I’ve already done a post on my Pre-Lecture Routine – but a lot of you have asked to know what happens IN the lecture, so here’s a brief outline as to how I approach my notes.


The starting point for all my lectures. Whether you print them out ahead or prefer to type underneath them, the lecture slides are you best friends. Often, lectures are used as a guide for the exam, with the purpose of reading to develop this information further to push you towards higher grades. USE the slides as an outline for your studying and add supplementary information to them to develop your understanding of these areas.


Often, lecturers can talk a VERY long way around a basic point. It’s unnecessary for you to write all this down – you just need to know the information, so keep your writing short and succinct. To condense your notes further, do not write down any information that is already typed on the slides or in your notes. This is a waste of your lecture time! The more productive approach to this information is to write up all the notes together after the lecture. To make sure I’m not writing down unnecessary information, I print off the slides and annotate alongside them so that I’m just supplementing the information already given to me!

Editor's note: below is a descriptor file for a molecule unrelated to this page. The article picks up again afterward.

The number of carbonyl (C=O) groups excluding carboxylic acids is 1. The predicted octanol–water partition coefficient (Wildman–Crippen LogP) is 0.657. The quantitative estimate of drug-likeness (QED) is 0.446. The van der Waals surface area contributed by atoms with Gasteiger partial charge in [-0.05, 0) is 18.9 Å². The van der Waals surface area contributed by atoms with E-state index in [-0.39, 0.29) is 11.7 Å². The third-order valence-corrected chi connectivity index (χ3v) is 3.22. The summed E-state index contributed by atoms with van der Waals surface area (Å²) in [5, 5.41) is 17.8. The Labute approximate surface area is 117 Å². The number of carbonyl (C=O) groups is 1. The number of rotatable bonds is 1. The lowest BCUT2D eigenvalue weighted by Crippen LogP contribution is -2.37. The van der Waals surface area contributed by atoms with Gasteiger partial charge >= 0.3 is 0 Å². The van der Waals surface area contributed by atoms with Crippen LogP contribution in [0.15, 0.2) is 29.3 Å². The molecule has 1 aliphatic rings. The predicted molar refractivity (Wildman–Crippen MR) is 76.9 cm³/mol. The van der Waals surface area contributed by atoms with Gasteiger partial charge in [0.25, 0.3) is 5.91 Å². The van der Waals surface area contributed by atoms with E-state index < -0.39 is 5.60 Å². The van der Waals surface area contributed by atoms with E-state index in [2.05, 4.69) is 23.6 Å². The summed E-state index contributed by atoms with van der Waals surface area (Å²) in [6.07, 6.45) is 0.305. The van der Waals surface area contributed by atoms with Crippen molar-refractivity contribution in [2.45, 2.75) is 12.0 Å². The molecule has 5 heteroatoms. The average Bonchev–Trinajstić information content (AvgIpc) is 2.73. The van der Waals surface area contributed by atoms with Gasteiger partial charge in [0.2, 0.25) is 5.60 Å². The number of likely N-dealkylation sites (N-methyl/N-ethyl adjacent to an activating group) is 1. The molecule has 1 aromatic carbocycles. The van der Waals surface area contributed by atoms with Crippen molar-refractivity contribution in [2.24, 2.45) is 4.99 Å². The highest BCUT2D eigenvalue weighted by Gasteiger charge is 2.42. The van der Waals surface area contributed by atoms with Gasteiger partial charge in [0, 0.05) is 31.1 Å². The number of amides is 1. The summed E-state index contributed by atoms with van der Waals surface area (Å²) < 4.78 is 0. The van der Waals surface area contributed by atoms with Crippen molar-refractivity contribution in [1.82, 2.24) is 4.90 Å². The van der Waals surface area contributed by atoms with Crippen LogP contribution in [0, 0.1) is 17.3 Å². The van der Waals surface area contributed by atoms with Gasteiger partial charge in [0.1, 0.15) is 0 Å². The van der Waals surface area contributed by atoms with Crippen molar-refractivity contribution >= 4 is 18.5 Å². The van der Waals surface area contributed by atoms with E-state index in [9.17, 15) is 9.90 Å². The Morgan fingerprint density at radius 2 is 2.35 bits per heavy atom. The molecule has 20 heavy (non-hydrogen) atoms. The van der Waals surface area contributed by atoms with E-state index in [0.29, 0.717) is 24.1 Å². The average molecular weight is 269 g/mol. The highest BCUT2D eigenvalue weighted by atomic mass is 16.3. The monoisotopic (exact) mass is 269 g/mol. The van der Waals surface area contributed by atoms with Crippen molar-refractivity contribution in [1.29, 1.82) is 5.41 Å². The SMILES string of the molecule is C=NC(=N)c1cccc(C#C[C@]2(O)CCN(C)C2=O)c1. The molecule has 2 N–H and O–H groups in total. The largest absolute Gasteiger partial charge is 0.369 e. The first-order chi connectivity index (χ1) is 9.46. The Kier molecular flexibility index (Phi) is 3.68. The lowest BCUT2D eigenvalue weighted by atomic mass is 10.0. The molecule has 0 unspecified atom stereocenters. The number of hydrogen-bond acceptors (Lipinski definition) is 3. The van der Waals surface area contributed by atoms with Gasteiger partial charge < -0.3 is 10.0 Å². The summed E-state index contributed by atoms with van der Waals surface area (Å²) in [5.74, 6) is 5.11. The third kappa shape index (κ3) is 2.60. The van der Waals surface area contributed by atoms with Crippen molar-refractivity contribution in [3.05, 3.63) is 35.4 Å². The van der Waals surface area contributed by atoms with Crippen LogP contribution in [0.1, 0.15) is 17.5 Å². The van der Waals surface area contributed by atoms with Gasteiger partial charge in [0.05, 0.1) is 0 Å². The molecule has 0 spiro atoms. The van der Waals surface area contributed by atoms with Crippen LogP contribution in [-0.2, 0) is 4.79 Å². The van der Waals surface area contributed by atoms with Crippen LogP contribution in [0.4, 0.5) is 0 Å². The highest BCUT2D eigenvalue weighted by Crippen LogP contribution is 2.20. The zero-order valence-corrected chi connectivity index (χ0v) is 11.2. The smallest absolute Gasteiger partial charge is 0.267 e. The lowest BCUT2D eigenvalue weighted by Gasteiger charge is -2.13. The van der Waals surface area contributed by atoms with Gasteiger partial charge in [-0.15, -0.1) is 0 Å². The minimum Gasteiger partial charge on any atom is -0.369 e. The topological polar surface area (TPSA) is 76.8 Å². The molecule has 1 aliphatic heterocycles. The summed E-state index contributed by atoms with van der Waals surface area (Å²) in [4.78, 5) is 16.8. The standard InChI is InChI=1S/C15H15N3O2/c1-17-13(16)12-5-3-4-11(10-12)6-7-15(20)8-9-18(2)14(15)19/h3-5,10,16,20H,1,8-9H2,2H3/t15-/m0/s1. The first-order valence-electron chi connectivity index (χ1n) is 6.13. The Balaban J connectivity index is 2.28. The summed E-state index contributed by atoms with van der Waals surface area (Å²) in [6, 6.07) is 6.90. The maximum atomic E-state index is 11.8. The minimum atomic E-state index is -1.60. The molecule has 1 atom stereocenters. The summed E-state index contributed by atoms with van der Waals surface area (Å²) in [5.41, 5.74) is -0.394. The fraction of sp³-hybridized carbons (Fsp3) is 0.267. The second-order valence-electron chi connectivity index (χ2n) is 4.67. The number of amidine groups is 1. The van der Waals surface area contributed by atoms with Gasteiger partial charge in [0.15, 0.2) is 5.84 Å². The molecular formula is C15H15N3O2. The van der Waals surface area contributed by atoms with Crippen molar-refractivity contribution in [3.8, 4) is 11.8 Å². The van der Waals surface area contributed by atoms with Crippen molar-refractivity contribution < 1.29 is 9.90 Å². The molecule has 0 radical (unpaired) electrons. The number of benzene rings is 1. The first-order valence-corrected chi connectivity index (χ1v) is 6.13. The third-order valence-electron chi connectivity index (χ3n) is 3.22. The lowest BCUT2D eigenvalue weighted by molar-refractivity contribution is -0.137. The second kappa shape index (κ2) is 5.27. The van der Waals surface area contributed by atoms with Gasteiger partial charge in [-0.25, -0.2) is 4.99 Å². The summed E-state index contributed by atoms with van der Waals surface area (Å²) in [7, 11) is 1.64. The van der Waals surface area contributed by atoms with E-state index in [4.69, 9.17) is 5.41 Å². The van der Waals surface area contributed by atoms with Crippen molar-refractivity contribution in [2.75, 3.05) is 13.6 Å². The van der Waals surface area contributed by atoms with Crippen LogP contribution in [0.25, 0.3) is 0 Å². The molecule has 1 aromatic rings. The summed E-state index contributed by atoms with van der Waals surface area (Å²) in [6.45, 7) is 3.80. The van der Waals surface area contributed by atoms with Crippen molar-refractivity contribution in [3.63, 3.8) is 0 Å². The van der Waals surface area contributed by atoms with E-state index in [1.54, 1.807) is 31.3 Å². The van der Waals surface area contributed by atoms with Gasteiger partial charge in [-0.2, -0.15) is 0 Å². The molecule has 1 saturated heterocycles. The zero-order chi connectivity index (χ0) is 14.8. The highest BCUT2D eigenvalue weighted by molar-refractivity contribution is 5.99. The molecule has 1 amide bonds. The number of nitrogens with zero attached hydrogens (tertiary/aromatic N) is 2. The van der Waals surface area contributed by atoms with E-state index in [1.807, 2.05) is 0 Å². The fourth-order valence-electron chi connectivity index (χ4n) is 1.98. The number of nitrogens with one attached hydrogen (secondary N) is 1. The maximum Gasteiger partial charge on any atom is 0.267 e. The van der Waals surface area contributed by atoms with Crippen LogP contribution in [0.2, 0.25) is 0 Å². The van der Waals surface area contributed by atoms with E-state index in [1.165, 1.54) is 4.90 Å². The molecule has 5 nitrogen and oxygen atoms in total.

It’s so common for lecturers to talk SO FAST and information can easily be missed. If you feel like you’re falling behind with the pace or that something isn’t quite making sense – write it down!! Then you can bring that question to syndicates, seminars or ask the lecturer personally for clarification. There’s no point dwelling on something and not seeking an answer for it.


This is something I learnt to do in my first year at university, and it was super helpful! Lecturers can give MASSIVE hints about the exam content – but you’ll only get the hint if you’re paying attention. Last year, we were basically told our exam question simply by a lecturer referring to the same case and how important it was over and over and over again. When these hints are dropped, make sure you make a note of them by putting a big star, arrow or highlight next to the relevant information. That way, when it comes to revision, you can easily see areas you should focus on the most.


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